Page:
Performance art. It's brilliant, irritating, verging on the psychotic, irony-clogged stuff that neatly dissects the angst of the modern metropolis. Or maybe it's just television: Short, brutish, nasty, lots of jump cuts, kind of like real life but with better production values. It's Laurie, it's Mary, it's celebrity parties as guerrilla theater, performance pieces whose sole artistic function is to provoke envy and nausea. Clubs that open and close in milliseconds, nights that go awry, a devotion to personality as art form that would have shamed Oscar Wilde.
It's places where worlds collide. Miami Mensual's Richard "Mr. Wonderful" Perez-Feria, this week's winner of the glamarati-bearing-celebrities awards, on the La Dolce Vida beat with Gloria Estefan, Joan Collins, and of all people, Edward Villella, whooping it up at Victor's Cafe. Better yet, yacht cruises and late-night Burger King take-out with Hollywood mogul David Geffen and Kevin Sessums of Vanity Fair. Other celeb worlds, like serious actors James Spader, Robert DeNiro, and Johnny Depp happily stomping around the Beach. Lee Radziwill, in the shadows of mega-glamour, having dinner at The Strand. Designer Gianni Versace, back again for more Warsaw high jinks. Ivana Trump at the Doral Saturnia, surgically superior, pleasant enough even when surrounded by the less rich.
Former downtown cult figure Laurie Anderson moving way uptown, being feted amid the mega-Eighties splendors of the International Place sky lobby, the world spread out prettily below. Her Miami Light Project performance earlier at Gusman an interesting counterpoint to General H. Norman Schwarzkopf wowing the Temple Emanu-El troops at TOPA, with lots of insights about the Gulf War ("It was a cut-rate video production that was almost as dangerous to win as it would have been to lose") and everything else. The culturati nation trekking out for the summit gathering - people like new music impresario Steve Nestor, Mitch Kaplan of Books & Books, publicist Charlie Cinnamon - also getting a heavy dollop of Anderson's easily digestible songs and videos, as well as fey-beyond-belief patter: "The laugh track, the Greek chorus of American life.... Is it `artistic attitudes presented in an unappetizing manner?' With Bush, it's like nothing is important and everything you ever worried about is happening on Mars...a Fellini party that's gone horribly, tragically wrong."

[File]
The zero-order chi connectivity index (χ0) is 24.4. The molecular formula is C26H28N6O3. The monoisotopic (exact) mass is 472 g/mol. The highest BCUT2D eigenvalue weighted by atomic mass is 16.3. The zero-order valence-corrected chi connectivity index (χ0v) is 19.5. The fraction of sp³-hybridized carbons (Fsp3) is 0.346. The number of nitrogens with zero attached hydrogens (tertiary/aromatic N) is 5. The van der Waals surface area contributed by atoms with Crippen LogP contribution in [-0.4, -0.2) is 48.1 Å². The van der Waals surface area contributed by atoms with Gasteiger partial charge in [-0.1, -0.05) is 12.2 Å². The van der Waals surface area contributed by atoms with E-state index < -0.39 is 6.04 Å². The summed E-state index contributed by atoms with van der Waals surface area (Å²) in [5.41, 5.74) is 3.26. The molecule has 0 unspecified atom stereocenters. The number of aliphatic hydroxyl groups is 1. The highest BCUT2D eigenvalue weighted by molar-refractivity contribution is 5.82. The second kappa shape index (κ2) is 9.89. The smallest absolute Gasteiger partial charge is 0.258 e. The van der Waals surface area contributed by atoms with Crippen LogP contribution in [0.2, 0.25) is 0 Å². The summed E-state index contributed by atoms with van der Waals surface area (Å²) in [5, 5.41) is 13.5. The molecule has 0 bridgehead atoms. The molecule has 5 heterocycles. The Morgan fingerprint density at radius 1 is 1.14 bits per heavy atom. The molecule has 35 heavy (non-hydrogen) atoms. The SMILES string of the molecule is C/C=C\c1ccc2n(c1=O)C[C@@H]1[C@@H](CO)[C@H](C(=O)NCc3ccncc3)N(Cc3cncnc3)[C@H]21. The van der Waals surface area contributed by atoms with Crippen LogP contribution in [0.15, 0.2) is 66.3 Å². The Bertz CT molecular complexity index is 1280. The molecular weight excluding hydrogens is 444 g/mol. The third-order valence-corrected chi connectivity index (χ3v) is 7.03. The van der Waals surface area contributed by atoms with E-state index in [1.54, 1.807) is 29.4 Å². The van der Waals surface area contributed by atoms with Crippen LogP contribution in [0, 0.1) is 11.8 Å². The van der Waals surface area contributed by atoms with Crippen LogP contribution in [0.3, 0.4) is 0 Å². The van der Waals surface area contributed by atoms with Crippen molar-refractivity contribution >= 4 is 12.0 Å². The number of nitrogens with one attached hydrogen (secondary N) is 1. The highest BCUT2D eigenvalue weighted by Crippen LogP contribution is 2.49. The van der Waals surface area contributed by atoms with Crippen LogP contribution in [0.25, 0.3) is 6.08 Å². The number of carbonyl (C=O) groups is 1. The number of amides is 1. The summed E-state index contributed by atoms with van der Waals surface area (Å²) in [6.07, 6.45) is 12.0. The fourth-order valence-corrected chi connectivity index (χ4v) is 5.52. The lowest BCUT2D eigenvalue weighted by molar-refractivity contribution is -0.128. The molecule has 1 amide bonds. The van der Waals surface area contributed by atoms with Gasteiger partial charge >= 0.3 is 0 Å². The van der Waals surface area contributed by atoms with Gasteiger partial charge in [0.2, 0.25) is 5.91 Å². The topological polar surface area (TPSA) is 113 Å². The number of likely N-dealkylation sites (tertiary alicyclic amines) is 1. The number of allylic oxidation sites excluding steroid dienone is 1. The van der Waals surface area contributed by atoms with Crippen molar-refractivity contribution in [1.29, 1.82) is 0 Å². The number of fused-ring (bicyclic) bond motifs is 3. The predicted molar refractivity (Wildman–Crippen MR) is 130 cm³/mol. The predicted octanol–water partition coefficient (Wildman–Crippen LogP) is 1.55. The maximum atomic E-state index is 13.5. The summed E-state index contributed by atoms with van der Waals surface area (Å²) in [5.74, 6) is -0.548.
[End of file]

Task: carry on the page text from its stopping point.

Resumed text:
Fortunately, nothing went horribly wrong at Acting Out: Seven Unspeakable Acts - the debut of the Island Club's new Wednesday-only performance art series "Lower East Side of the Beach" - and there were just enough jokes and psychoses. Master of ceremonies Matthew Owens, simulating a clown corpse, working the death-humor angle: "There's nothing more attractive than a disaster." Producer Joanne Butcher, wrapped in paper, beating on drums, engaged in Silence/Speech/Writing. An unappetizing artistic attitude screaming, "I want to murder what's already dead." Erotic dancer Rick Cockerell. Roly Chang-Barrero doing a heartfelt reading from the work of Reinaldo Arenas. The Goods, rock band/performance artists, presenting Five Steps to Getting Signed: An Operatic Parable About Patience. Club regular Yoda looking confused. My number-one fan on a downtown frolic, posing the impossible existential question: "What are you doing here?" Overseeing it all, the very likable Island Club co-owner, Tom Bellucci: "South Beach just never stops. There's no real season here like the Hamptons. The party goes on all year long. I'll tell you, it really tests the mettle of people."
We Believe Local Journalism is Critical to the Life of a City